Global Policy Forum

Unexplained Strategies on Iraq



New York Times
March 3, 1999

Without ever saying as much, the White House seems to have shifted its military strategy in Iraq to advance the goal of toppling Saddam Hussein. The change has become clear in recent days as Washington escalated its air strikes against Iraq. The bombing raids appear designed to punish the Iraqi military in hopes that disgruntled officers will lead a rebellion against Mr. Hussein rather than suffer further losses of men and equipment.

If this is the new American strategy, President Clinton or Defense Secretary William Cohen should let the American people and Congress know. The air raids are no secret in Iraq, and the potential threat to Mr. Hussein is no doubt well understood in Baghdad. Many Americans might support an effort to unseat Mr. Hussein. But the application of American force overseas should never be a matter of mystery and speculation at home or exempt from Congressional consultation. One of these days an, American or British pilot may be captured or killed, and the reasons for placing him in danger ought to be explained before that day arrives.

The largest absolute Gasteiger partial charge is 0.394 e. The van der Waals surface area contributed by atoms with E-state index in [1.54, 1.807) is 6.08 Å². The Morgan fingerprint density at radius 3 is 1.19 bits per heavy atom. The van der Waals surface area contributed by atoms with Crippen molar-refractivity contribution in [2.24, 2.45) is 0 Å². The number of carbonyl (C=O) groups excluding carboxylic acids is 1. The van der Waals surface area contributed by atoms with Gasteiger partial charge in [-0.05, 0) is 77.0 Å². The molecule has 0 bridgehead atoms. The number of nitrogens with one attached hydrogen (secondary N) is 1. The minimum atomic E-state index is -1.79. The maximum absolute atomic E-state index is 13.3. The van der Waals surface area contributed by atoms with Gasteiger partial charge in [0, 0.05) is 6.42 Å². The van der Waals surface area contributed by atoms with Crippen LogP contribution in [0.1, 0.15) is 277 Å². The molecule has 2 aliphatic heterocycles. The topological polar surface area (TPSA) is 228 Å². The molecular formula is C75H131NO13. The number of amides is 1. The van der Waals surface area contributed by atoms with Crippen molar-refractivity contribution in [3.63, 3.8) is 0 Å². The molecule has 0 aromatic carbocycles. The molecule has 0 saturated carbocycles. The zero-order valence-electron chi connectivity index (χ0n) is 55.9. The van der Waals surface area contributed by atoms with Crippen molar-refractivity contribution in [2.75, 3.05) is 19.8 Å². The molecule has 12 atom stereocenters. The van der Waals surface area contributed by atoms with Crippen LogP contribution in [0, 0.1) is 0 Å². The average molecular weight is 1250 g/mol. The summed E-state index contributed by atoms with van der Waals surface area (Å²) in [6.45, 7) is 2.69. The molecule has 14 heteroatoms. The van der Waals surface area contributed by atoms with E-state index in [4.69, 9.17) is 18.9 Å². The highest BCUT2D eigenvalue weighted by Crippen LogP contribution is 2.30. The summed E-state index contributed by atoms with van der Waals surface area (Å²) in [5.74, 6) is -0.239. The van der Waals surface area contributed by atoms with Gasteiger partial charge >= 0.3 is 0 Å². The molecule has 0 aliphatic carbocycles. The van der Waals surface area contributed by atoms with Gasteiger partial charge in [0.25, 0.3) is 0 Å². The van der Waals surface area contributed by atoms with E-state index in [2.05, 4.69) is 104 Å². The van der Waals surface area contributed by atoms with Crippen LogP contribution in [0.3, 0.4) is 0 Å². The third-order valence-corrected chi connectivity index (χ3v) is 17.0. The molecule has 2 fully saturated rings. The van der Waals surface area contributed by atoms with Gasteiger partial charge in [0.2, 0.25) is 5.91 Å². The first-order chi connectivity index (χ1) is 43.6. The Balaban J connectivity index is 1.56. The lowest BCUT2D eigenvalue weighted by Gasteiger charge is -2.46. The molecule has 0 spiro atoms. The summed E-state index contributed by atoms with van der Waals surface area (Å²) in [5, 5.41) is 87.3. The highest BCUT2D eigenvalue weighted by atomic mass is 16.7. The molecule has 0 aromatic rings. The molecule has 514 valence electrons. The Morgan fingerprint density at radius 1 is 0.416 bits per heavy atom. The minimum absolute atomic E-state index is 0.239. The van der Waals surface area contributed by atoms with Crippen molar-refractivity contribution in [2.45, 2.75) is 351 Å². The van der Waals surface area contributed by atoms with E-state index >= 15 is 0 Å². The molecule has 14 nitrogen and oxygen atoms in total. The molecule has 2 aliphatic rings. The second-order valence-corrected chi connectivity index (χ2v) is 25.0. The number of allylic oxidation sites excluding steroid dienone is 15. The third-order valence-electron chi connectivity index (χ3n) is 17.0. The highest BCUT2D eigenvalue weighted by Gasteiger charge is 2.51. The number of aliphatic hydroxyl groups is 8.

It no longer seems plausible to suggest, as the Pentagon does, that the daily air attacks are merely a response to Iraqi efforts to shoot down American and British planes. Iraq has challenged the flights, but the expanding American rules of engagement give pilots greater latitude to strike an assortment of air defense, communications and other military targets.

The White House also needs to answer reports that American spies manipulated the United Nations weapons inspection program in Iraq. The latest account was provided yesterday by The Washington Post, which reported that Americans had secretly wired a U.N. microwave transmission system to allow Washington to monitor a wide range of secret Iraqi military communications without the knowledge of U.N. officials. Washington's desire to collect information on Iraq's military is understandable, but data should not be gathered in a way that compromises the UN's independence. That will only make it harder to carry out disarmament under international authority in the future, and will hinder American efforts to counter the spread of prohibited weapons worldwide.

More Information on Sanctions Against Iraq

More Information on the Iraq Crisis


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